Shame On HowStuffWorks

Stuff They Don’t Want You to Know is the latest podcast from the popular Discovery Channel owned website HowStuffWorks. HowStuffWorks is a website well known for producing quality science articles explaining, obviously, how stuff works. I often use the site as a reference, and as inspiration, for my podcast The Reality Check. Much of their content has science/skepticism to back it up, but unfortunately some articles, such as this one on pet psychics, are a bit lacking. While it’s unfortunate for a few crummy articles to slip through, even the worst articles tend to have some solid skepticism. The pet psychic article, for example, had a good description of cold reading. The site also produces ‘rich media’ such as videos and podcasts. Most of their podcasts are well produced, informative, and entertaining. Their flagship podcast Stuff You Should Know, is one that I regularly recommend to friends due to the fact that it is usually well researched and entertaining.
The reason why I’m giving HowStuffWorks all this praise is to try to convey to you the disappointment with which I was faced when I discovered their latest podcast Stuff They Don’t Want You To Know. (Note: The hyperlink takes you to an RSS feed because I failed to find any kind of web page or blog for the podcast. In fact, I failed to find any reference to it on the entire HowStuffWorks website. You may need to open the link in a podcast program such as iTunes). The podcast is basically a short 5 minute conspiratorial rant that is full of twisted facts, logical fallacies, and debunked claims. Every episode is broken down into two main sections: a section ironically titled “Here Are The Facts”, and the aptly named “And Here Is Where It Gets Crazy”. The “fact” section rarely contains any facts (and neither does the latter section). It usually contains assertions covered with weasle words such as “many people believe” or presents assertions within questions. This is a cowardly way to avoid criticism by appearing neutral when actually promoting these ridiculous views.
Even when the show contains facts, they are presented in misleading ways. In the fluoridation episode, for example, the narrator states that fluoride is used to describe “compounds derived from the poisonous gas fluorine.” Yes, it’s true that fluorine is poisonous, but so is chlorine. Salt (i.e. sodium chloride) is necessary for human survival, but people recognize it is only harmful if consumed in large doses. Nearly every sentence uttered is false or misleading in some way. It would take multiple blog entries to debunk even just one episode of this short podcast. The narrator also consistently refers to the rational view (i.e. the scientific consensus) as “the government” and presents the conspiracy views as “some researchers”. They are obviously feeding into people’s distrust of the government, and are overplaying the credentials of conspiracy theorists. They ignore the fact that “the government”, at least with fluoride, is acting on the advice of scientists and health experts. Just because a government holds a certain view, it doesn’t mean that it is wrong (or right).
The show is presented with a spooky soundtrack, a monotone “private investigator” style voice, and somewhat disturbing visual imagery. These just add to the fear and tension that the makers of the podcast obviously intend. They’re clearly trying their damnedest to scare the crap out of viewers. Generally, it’s fine to scare people. Hollywood has been doing this for years with horror films, and we all love telling ghost stories around camp fires. It’s all good fun. What is not fun is to convince people that their government is poisoning them with fluoride, or controlling them with chem trails. They also spread the myth that the world will end in 2012. These real world fears have consequences. I know someone that only drinks bottled water due to fluoride fears. The reviews on iTunes are largely divided, with nearly an equal number of 5 star and one star reviews. The five stars largely consist of people defending the podcast as being “entertaining” or “mysterious”. Excuse me, but I don’t think it is entertaining to spread lies and misinformation.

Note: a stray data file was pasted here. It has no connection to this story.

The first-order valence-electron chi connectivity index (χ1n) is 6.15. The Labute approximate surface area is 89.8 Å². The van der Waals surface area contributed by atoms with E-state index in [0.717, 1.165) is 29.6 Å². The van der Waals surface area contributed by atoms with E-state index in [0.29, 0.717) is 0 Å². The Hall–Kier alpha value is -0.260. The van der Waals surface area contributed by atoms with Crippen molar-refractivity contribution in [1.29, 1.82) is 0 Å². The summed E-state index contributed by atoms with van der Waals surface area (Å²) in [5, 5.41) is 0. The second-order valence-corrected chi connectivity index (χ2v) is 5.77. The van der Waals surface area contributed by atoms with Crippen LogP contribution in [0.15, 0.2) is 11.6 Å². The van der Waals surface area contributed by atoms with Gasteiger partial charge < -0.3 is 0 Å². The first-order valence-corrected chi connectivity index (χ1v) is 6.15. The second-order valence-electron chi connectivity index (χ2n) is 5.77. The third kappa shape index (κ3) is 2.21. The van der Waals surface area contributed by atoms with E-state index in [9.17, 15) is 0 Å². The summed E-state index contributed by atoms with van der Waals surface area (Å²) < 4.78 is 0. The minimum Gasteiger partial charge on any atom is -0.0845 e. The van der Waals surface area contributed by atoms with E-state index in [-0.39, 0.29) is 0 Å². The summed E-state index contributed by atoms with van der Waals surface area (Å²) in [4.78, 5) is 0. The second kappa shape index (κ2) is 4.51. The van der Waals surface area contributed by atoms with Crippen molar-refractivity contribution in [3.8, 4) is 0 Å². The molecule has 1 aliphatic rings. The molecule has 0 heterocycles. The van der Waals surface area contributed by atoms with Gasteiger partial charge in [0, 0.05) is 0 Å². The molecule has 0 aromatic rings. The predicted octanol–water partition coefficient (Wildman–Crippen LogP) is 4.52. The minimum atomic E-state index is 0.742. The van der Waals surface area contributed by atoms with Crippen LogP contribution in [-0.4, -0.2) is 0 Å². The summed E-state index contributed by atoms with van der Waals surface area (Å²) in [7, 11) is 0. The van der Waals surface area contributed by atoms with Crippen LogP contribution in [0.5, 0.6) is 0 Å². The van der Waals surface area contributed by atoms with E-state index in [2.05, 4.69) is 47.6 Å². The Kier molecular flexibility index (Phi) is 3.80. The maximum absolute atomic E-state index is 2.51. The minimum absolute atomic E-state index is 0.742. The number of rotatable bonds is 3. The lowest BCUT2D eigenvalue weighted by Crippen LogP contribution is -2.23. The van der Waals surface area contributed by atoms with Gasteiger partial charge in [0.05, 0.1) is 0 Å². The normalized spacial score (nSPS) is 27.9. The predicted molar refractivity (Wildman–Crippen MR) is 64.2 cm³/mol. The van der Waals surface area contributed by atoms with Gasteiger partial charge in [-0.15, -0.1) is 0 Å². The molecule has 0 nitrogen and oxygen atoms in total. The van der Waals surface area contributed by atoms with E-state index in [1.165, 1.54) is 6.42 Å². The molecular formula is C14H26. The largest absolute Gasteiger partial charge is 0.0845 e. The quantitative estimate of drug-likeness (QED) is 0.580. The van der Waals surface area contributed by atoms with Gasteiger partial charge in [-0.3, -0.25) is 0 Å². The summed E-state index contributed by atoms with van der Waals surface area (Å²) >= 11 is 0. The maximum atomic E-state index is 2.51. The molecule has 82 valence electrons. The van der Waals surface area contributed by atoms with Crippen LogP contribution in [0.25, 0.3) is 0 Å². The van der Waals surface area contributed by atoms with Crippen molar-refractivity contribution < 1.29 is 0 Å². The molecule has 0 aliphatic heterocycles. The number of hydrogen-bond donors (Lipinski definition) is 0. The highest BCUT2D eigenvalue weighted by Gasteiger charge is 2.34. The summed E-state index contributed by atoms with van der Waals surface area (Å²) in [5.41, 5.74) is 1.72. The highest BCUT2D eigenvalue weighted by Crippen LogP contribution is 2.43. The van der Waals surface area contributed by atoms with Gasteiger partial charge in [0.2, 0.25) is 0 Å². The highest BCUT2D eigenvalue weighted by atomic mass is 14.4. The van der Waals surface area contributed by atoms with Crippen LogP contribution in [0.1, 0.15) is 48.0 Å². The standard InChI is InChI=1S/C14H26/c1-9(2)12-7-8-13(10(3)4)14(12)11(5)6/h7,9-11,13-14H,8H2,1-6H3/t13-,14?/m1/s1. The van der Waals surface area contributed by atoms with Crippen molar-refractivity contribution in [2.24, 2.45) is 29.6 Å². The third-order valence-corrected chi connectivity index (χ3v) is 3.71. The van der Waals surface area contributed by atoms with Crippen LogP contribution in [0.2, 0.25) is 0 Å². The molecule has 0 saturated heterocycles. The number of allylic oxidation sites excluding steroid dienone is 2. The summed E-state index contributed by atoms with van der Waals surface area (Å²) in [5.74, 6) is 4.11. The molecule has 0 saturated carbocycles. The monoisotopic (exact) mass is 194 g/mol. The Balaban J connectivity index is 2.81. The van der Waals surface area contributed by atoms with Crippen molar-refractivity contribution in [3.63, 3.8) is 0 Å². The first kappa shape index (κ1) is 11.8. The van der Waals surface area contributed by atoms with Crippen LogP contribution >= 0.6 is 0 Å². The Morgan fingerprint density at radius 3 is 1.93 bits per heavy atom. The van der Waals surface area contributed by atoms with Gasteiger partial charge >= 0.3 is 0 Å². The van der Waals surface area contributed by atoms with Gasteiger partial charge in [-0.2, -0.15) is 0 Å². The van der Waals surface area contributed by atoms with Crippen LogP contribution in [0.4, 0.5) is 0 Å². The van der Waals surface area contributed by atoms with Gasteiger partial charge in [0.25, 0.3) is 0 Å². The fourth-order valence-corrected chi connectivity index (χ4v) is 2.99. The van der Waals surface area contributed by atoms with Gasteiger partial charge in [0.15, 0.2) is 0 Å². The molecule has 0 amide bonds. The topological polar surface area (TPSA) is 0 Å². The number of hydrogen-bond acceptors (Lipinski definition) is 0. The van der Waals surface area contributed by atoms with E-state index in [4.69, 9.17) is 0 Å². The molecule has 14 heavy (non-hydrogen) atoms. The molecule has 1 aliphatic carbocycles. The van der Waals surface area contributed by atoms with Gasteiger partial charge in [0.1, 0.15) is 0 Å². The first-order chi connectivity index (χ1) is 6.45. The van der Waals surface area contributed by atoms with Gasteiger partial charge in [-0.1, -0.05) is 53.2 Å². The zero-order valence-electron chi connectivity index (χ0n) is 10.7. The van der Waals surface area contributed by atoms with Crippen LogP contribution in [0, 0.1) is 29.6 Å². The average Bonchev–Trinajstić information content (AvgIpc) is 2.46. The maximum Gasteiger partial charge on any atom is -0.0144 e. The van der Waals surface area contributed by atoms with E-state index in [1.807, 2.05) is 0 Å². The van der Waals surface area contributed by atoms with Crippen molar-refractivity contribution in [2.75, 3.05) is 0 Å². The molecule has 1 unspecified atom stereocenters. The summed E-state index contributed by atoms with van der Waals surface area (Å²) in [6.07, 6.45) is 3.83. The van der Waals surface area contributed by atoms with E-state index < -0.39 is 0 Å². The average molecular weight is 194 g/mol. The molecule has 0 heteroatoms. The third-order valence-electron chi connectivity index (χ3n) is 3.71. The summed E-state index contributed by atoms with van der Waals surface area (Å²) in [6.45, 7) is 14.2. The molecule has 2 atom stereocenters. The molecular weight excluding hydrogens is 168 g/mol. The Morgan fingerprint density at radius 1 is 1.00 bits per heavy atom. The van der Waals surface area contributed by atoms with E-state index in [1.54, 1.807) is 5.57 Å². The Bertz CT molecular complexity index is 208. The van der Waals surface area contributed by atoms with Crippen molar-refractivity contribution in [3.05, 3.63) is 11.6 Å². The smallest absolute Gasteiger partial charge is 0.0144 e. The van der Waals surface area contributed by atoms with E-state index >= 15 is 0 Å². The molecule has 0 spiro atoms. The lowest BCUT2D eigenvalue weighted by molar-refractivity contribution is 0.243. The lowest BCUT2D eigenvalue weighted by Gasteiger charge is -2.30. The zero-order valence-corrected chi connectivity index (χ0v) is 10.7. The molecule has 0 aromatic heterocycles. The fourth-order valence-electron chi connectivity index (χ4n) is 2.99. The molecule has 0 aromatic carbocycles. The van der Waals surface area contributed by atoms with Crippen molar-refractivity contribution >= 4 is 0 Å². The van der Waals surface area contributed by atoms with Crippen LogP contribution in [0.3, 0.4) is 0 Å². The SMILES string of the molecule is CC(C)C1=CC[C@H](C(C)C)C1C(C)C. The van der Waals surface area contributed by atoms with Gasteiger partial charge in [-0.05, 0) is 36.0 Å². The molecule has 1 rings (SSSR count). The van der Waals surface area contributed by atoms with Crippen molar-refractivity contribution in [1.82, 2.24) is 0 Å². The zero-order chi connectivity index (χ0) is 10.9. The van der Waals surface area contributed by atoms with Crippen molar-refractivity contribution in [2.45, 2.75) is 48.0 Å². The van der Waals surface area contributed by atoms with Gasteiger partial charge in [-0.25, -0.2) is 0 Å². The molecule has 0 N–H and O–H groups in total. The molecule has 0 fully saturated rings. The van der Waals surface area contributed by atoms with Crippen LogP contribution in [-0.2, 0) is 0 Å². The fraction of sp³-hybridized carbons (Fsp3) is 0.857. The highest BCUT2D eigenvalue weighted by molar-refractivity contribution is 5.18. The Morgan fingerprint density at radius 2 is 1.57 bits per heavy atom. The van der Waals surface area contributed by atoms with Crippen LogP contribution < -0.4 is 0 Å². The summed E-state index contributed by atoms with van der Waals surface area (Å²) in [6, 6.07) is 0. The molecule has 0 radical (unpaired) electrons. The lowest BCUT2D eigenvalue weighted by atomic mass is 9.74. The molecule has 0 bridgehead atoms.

The shame about this podcast is that it could so easily have been a tool to educate people instead of misinform. If only they used their slick production quality to draw people into the “mysteries”, but then reveal the science and explain how things actually are, with proper references (as it is, there are no references). I encourage HowStuffWorks to reconsider producing this podcast. They should either redesign it to include much better science or drop it entirely. If this was just yet another paranormal or conspiracy podcast, I would have gladly ignored it. But due to its popularity (ranked #4 in the podcast section of the Canadian iTunes store) and the fact that HowStuffWorks has put its skill and resources behind it, it deserves massive criticism. I believe that this podcast greatly undermines the good name and brand that HowStuffWorks has worked to develop over the past decade. The people at HowStuffWorks are smarter and better than this. They should really know better, and for that, shame on them.

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  • Jonathan Abrams

    Jonathan Abrams is the latest founder and president of the Ottawa Skeptics. He organizes local events, makes media appearances as the token skeptic, and is one of the website maintainers. He is the host of the skepticism podcast The Reality Check. When he’s not thinking about science and skepticism, he’s working as a computer engineer, playing pinball, or doing the dishes.